Hong Kong leader Carrie Lam is fully withdrawing a controversial extradition bill that's sparked months of anti-government demonstrations.
The bill, which was introduced by Lam's government back in April, would have allowed China to extradite suspects from Hong Kong.
After more than a million people turned out to march against the bill in June, Lam suspended it.
That suspension allowed Lam to keep the bill in limbo by saying it would die when the current legislative term ends in 2020. But that didn't appease protesters, who still demanded she formally withdraw the bill to prevent it from being fast-tracked through the legislative process in the future.
Protesters have also been calling for democratic reforms and for an independent investigation into allegations that police have used excessive force on demonstrators. So it's unclear if Lam's decision to withdraw the bill will ease tensions in the city.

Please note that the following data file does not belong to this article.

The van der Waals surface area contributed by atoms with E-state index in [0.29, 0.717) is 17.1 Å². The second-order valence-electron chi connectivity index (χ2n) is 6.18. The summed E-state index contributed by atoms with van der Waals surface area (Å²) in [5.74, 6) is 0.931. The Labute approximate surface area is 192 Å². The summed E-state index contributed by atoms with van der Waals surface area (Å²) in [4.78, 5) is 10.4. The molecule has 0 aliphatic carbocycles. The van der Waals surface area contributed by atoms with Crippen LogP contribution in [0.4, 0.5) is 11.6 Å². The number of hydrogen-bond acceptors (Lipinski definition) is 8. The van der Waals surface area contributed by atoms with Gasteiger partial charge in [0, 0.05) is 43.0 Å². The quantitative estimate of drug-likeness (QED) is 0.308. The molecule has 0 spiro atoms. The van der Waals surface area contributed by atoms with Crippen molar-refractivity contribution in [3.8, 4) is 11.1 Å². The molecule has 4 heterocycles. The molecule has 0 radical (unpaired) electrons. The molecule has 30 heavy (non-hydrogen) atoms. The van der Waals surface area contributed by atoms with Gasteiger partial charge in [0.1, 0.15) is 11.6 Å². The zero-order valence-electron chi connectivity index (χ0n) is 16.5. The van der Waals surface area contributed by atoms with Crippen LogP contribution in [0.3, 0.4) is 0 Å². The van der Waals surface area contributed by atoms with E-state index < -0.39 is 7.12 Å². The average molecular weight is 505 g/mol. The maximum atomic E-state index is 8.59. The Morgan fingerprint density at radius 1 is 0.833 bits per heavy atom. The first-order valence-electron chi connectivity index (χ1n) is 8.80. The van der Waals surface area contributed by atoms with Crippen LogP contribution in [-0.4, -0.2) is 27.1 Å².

While Lam pledged to talk directly with demonstrators, she also said her government's "top priority" is to stop the violent protests.
"Irrespective of our grievances, or the depth of discontentment towards the Government, we cannot agree or accept that violence is a solution to our problems," Lam said in her statement.
Additional reporting from Newsy affiliate CNN.